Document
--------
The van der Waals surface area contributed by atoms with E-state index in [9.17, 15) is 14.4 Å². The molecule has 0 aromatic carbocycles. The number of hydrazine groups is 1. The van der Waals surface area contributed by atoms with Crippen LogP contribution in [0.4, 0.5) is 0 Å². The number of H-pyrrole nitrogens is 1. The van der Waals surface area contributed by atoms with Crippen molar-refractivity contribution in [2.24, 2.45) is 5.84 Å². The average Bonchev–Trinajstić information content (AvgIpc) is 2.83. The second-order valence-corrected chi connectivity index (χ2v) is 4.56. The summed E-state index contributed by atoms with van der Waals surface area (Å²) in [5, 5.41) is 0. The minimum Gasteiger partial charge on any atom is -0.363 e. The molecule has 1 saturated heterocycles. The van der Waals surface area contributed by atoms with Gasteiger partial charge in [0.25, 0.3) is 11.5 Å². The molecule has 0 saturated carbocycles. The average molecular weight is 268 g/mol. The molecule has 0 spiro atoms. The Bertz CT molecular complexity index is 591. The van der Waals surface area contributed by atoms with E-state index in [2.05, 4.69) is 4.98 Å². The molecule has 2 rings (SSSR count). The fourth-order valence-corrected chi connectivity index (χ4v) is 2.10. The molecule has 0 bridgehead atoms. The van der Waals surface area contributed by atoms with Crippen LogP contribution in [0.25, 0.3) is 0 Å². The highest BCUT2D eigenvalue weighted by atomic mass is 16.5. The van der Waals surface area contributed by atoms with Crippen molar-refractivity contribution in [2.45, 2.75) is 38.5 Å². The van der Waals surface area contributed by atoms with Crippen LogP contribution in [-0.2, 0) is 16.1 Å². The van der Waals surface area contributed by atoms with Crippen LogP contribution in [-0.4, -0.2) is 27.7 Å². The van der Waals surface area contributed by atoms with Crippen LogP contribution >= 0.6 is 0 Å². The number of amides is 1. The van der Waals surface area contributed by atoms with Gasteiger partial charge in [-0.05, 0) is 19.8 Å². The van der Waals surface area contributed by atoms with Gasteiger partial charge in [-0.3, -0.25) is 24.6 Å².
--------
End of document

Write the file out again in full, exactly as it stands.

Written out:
The van der Waals surface area contributed by atoms with E-state index in [9.17, 15) is 14.4 Å². The molecule has 0 aromatic carbocycles. The number of hydrazine groups is 1. The van der Waals surface area contributed by atoms with Crippen LogP contribution in [0.4, 0.5) is 0 Å². The number of H-pyrrole nitrogens is 1. The van der Waals surface area contributed by atoms with Crippen molar-refractivity contribution in [2.24, 2.45) is 5.84 Å². The average Bonchev–Trinajstić information content (AvgIpc) is 2.83. The second-order valence-corrected chi connectivity index (χ2v) is 4.56. The summed E-state index contributed by atoms with van der Waals surface area (Å²) in [5, 5.41) is 0. The minimum Gasteiger partial charge on any atom is -0.363 e. The molecule has 1 saturated heterocycles. The van der Waals surface area contributed by atoms with Gasteiger partial charge in [0.25, 0.3) is 11.5 Å². The molecule has 0 saturated carbocycles. The average molecular weight is 268 g/mol. The molecule has 0 spiro atoms. The Bertz CT molecular complexity index is 591. The van der Waals surface area contributed by atoms with E-state index in [2.05, 4.69) is 4.98 Å². The molecule has 2 rings (SSSR count). The fourth-order valence-corrected chi connectivity index (χ4v) is 2.10. The molecule has 0 bridgehead atoms. The van der Waals surface area contributed by atoms with Crippen LogP contribution in [0.25, 0.3) is 0 Å². The highest BCUT2D eigenvalue weighted by atomic mass is 16.5. The van der Waals surface area contributed by atoms with Crippen molar-refractivity contribution in [2.45, 2.75) is 38.5 Å². The van der Waals surface area contributed by atoms with Crippen LogP contribution in [-0.2, 0) is 16.1 Å². The van der Waals surface area contributed by atoms with Crippen LogP contribution in [-0.4, -0.2) is 27.7 Å². The van der Waals surface area contributed by atoms with Crippen LogP contribution >= 0.6 is 0 Å². The number of amides is 1. The van der Waals surface area contributed by atoms with Gasteiger partial charge in [-0.05, 0) is 19.8 Å². The van der Waals surface area contributed by atoms with Gasteiger partial charge in [-0.3, -0.25) is 24.6 Å².